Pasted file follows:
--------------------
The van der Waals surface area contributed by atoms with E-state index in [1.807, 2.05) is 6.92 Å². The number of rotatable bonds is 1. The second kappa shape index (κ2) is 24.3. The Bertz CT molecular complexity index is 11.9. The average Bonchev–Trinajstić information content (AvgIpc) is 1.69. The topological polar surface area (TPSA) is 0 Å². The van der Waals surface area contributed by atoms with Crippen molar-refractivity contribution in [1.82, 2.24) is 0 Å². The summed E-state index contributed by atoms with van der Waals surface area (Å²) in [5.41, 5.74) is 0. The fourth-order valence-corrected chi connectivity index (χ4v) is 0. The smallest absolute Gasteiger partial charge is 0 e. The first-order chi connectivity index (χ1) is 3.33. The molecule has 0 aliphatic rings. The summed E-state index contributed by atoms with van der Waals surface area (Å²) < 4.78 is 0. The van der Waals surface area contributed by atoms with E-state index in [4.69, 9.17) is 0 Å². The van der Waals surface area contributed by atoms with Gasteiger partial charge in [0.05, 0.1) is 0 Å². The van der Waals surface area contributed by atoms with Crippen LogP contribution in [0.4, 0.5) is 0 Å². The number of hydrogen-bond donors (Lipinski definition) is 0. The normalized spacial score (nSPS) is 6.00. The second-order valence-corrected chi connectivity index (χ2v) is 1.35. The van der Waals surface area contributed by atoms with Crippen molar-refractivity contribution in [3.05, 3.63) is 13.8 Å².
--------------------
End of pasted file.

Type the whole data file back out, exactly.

The van der Waals surface area contributed by atoms with E-state index in [1.807, 2.05) is 6.92 Å². The number of rotatable bonds is 1. The second kappa shape index (κ2) is 24.3. The Bertz CT molecular complexity index is 11.9. The average Bonchev–Trinajstić information content (AvgIpc) is 1.69. The topological polar surface area (TPSA) is 0 Å². The van der Waals surface area contributed by atoms with Crippen molar-refractivity contribution in [1.82, 2.24) is 0 Å². The summed E-state index contributed by atoms with van der Waals surface area (Å²) in [5.41, 5.74) is 0. The fourth-order valence-corrected chi connectivity index (χ4v) is 0. The smallest absolute Gasteiger partial charge is 0 e. The first-order chi connectivity index (χ1) is 3.33. The molecule has 0 aliphatic rings. The summed E-state index contributed by atoms with van der Waals surface area (Å²) < 4.78 is 0. The van der Waals surface area contributed by atoms with E-state index in [4.69, 9.17) is 0 Å². The van der Waals surface area contributed by atoms with Gasteiger partial charge in [0.05, 0.1) is 0 Å². The van der Waals surface area contributed by atoms with Crippen LogP contribution in [0.4, 0.5) is 0 Å². The number of hydrogen-bond donors (Lipinski definition) is 0. The normalized spacial score (nSPS) is 6.00. The second-order valence-corrected chi connectivity index (χ2v) is 1.35. The van der Waals surface area contributed by atoms with Crippen molar-refractivity contribution in [3.05, 3.63) is 13.8 Å².